Teachers of Loudoun County Get Their COVID Vaccines


Harmony Middle School Principal Eric Stewart receiving his COVID-19 vaccination. Photo provided by Carissa Vergeres.

Written by Ainsleigh Shipp and Lainey Lynch

The COVID-19 pandemic took a toll on communities and nations this past year, leading most schools to turn to distance learning. However, some schools have gone back with a hybrid schedule where they plan to be in person for a portion of the time. With the availability of the Moderna, Pfizer, and the new Johnson & Johnson vaccines, teachers have been propelled to the front of the line for vaccinations, with the hope of allowing students to return to full time in-person learning. For Loudoun County Public Schools, many employees have received the first dose of the COVID-19 vaccine, and schools are in a hybrid learning model. 

The vaccine roll out to LCPS employees began with signing up for an allotted time; upon arrival, they were greeted by staff members and nurses to help them with the vaccination process. “There were about 13 nursing stations being run by LCPS school nurses where they administered the vaccine. Mine was very warm, friendly, reassuring, and really put me at ease. I also did not feel anything when she inserted the needle,” says Woodgrove Assistant Principal Christina Thompson. 

Employees schedule to receive their second shot three to four weeks later, and many expect varying vaccine reactions. School social worker Kelley Trenary says, “The only reaction I had to the shot was a very sore arm. I needed to take Advil and use an ice pack on my shot site for a few days.”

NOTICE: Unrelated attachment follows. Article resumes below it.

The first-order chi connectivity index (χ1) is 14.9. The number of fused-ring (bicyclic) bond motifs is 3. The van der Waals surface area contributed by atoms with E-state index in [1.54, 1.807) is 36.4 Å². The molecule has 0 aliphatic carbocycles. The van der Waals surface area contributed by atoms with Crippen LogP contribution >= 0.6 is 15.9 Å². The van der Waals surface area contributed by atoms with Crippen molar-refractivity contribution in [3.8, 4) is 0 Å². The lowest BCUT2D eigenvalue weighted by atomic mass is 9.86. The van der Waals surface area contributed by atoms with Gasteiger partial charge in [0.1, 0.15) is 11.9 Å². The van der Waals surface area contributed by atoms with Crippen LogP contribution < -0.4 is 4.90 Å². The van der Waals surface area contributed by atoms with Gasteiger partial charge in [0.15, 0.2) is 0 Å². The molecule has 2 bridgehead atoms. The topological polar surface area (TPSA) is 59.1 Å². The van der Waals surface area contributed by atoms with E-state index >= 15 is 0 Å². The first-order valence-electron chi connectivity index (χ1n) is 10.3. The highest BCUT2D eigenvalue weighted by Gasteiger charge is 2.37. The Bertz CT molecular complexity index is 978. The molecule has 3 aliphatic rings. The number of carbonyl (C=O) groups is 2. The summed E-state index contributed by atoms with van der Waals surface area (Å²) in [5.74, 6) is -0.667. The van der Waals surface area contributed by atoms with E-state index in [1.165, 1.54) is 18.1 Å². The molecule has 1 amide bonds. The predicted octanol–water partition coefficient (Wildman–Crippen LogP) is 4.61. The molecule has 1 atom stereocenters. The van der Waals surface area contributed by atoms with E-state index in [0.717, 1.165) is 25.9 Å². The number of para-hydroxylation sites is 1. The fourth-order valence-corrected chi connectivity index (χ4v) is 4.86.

As always, safety for staff and students is the primary concern, and many teachers feel more at ease knowing the vaccine will help fight against the coronavirus.I feel comfortable knowing that I have been given the vaccine to help eliminate or lessen the symptoms and spread of COVID-19. I am excited to have the opportunity to be back at Woodgrove with students,” says Trenary.

Students are also feeling more confident in the hybrid plan with vaccinated staff. Senior David Rivera-Lopez says, “I think it’s good if the teachers take that precaution because they’re being exposed to kids again, even if it is a lesser amount than before. They can still be at risk of contracting the virus and spreading it to others.”

As more students return to school, there is hope that eventually students and teachers will be able to return to full school capacity. 

Woodgrove High School weeks before the return to hybrid learning. Photo provided by Ainsleigh Shipp.